Secondary

appeal

Appeal Board upholds R1m fine on truck dealership for Fica non-compliance

The Appeal Board of the Financial Intelligence Centre (FIC) has upheld the effective penalty of R1 065 924 imposed on Gauteng-based Truck World for failing to report transactions exceeding the cash threshold of R24 999.99.

An inspection by the FIC in July 2019 found that Truck World had failed to register timeously with the Centre and had not reported 204 transactions that exceeded the threshold, with a total value of R26 648 127.50.

In February last year, the FIC imposed the following sanctions on Truck World:

  • A directive to report the transactions that should have been reported.
  • A penalty of R2 664 812 (10% of R26 648 127.50), of which 50% had to be paid over 12 consecutive months at a rate of R111 033 a month starting on 1 April 2021. The balance of the penalty was suspended for three years on condition that Truck World complied with its reporting obligations. However, if Truck Work reported all the unreported transactions, 60% of the penalty (R1 598 887.20) would be suspended and 40% (R1 065 924.80) would be payable over 12 months starting on 1 April 2021.
  • A reprimand for failing to register timeously.
  • A caution not to repeat the conduct that led to the non-compliance.

None of the unreported transactions involved money laundering or the financing of terrorism.

All the transactions were reported

Truck World, which started operations in 1997, did not dispute that it failed to register with the FIC timeously. It registered on 23 July 2019 after the Centre had issued a notice of inspection on 11 July.

It also did not dispute that it failed to report the 204 transactions.

The grounds on which Truck World lodged its appeal were:

  • Its failure to comply with the Financial Intelligence Centre Act (Fica) was a result of ignorance of the law;
  • The non-compliance was not negligent;
  • A reprimand would be an adequate sanction; and
  • The penalty was excessive and unjustified considering that all transactions had been reported since the inspection.

Truck World reported 200 of the unreported transactions between 13 September 2019 (the date of the final inspection report) and 19 February 2021. By 1 March 2021, it had reported all the transactions.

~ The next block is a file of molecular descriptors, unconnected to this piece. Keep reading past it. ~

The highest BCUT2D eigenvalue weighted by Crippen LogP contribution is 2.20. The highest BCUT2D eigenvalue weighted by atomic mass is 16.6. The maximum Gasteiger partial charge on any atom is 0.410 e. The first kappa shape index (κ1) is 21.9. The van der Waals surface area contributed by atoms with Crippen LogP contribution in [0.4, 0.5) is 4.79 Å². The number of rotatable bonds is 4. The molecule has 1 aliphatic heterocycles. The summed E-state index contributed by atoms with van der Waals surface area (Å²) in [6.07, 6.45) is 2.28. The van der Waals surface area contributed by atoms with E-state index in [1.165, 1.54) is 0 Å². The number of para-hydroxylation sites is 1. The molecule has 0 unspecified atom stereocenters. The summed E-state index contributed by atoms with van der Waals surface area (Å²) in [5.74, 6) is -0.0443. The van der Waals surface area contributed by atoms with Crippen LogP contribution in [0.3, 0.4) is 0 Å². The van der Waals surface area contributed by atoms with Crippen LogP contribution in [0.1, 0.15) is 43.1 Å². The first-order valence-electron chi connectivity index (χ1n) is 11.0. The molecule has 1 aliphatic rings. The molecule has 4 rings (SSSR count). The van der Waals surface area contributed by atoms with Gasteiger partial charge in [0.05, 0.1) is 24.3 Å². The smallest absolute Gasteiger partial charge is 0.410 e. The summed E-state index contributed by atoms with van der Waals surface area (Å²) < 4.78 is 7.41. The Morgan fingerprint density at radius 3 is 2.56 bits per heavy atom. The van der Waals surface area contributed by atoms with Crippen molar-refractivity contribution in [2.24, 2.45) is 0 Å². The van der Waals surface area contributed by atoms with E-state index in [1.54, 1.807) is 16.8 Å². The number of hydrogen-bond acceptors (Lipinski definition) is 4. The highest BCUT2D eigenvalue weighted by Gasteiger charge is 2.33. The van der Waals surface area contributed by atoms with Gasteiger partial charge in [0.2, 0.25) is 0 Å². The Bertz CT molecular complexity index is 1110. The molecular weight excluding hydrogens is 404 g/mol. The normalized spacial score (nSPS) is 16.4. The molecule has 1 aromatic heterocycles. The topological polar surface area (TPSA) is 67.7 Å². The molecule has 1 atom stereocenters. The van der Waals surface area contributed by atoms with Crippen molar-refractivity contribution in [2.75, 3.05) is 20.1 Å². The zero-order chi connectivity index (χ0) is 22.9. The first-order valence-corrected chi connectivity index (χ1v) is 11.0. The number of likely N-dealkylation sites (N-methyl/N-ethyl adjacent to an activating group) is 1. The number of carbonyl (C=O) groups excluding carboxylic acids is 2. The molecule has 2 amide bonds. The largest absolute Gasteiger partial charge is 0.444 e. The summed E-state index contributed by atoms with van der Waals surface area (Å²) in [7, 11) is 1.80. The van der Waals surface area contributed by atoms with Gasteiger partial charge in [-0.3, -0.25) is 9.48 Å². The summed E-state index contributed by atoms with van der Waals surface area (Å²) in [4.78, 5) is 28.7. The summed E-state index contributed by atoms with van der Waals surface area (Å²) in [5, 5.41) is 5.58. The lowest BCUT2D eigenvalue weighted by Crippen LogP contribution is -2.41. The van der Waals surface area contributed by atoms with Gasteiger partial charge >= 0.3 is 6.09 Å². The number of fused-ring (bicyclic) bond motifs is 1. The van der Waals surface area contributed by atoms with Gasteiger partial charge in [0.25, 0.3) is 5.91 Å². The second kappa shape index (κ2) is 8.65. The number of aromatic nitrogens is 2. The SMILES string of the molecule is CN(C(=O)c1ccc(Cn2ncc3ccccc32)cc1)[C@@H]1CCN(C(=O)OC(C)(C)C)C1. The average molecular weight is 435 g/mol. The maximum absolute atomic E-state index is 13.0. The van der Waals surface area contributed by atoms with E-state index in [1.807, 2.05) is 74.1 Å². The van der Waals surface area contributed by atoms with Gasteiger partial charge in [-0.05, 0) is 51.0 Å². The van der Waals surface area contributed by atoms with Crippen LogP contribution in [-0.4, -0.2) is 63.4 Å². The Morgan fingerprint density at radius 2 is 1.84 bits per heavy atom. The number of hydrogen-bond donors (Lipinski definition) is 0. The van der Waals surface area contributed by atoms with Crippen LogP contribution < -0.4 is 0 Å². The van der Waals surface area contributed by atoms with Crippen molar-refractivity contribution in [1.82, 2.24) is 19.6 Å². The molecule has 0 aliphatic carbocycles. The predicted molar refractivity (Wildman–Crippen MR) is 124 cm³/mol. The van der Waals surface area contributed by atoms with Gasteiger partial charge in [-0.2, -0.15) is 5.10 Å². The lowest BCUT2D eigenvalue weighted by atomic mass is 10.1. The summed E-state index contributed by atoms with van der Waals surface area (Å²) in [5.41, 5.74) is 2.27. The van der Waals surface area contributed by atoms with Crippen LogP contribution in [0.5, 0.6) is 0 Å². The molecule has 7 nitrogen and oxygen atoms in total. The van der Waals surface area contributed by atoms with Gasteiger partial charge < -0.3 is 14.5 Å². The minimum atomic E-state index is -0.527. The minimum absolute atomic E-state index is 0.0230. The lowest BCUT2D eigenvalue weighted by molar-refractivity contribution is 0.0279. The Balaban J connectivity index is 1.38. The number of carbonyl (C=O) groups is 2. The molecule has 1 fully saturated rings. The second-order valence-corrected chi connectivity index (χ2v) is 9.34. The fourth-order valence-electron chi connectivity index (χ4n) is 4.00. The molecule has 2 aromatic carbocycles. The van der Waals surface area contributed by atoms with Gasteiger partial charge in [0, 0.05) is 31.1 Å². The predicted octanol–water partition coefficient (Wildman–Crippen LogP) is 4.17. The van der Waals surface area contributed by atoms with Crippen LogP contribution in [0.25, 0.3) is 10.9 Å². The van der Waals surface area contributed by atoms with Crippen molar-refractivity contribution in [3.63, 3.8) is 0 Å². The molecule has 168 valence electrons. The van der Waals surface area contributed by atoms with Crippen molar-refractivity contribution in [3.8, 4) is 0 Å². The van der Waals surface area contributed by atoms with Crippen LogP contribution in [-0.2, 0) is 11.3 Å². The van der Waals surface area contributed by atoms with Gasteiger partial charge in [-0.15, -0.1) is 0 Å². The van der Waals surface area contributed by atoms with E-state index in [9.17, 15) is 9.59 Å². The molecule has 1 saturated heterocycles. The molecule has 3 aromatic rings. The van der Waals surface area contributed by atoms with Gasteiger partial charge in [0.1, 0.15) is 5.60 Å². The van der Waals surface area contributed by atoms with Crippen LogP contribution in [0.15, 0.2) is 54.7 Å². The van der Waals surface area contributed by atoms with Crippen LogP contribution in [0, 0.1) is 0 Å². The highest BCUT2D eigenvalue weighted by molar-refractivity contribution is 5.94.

The appeal was heard in September last year, and the board handed down its decision in December.

Reprimand would be ‘a slap on the wrist’

The Appeal Board said ignorance of the law does not excuse non-compliance with Fica, although it may impact upon the degree of blameworthiness and is a factor to be taken into account when determining the appropriate sanction.

It said the Act made it clear that non-compliance does not arise only if a reporting institution fails to register with the Centre or report transactions once it has been called upon to do so.

Turning to the penalty itself, the Appeal Board said a reprimand would “trivialise” Truck World’s non-compliance and the Centre’s authority and would be inconsistent with section 45C(2)(a) of Fica, which sets out the factors that must be taken into account when determining an appropriate penalty.

It said a reprimand would disregard that:

  • The non-compliance constituted a crime that endured for eight years. The unreported transactions covered only about half that period (1 January 2015 to 30 July 2019), because the Centre limited its inspection to this period, not because there were no reportable transactions between 2 March 2011 and 31 December 2014.
  • Truck World had committed a criminal offence not just once but 204 times.

The board noted that, as a result of the FIC’s offer to suspend 60% of the penalty if Truck World reported the transactions – as it had subsequently done – the effective penalty had been reduced to 4% of the total value of the unreported transactions.

Truck World had also been allowed to pay off the penalty at a rate of R88 270 a month over 12 months.

It said a financial penalty “will send a message that the Centre views non-compliance by reporting institutions in a serious light and that institutions must not expect to get away with a slap on the wrist”.

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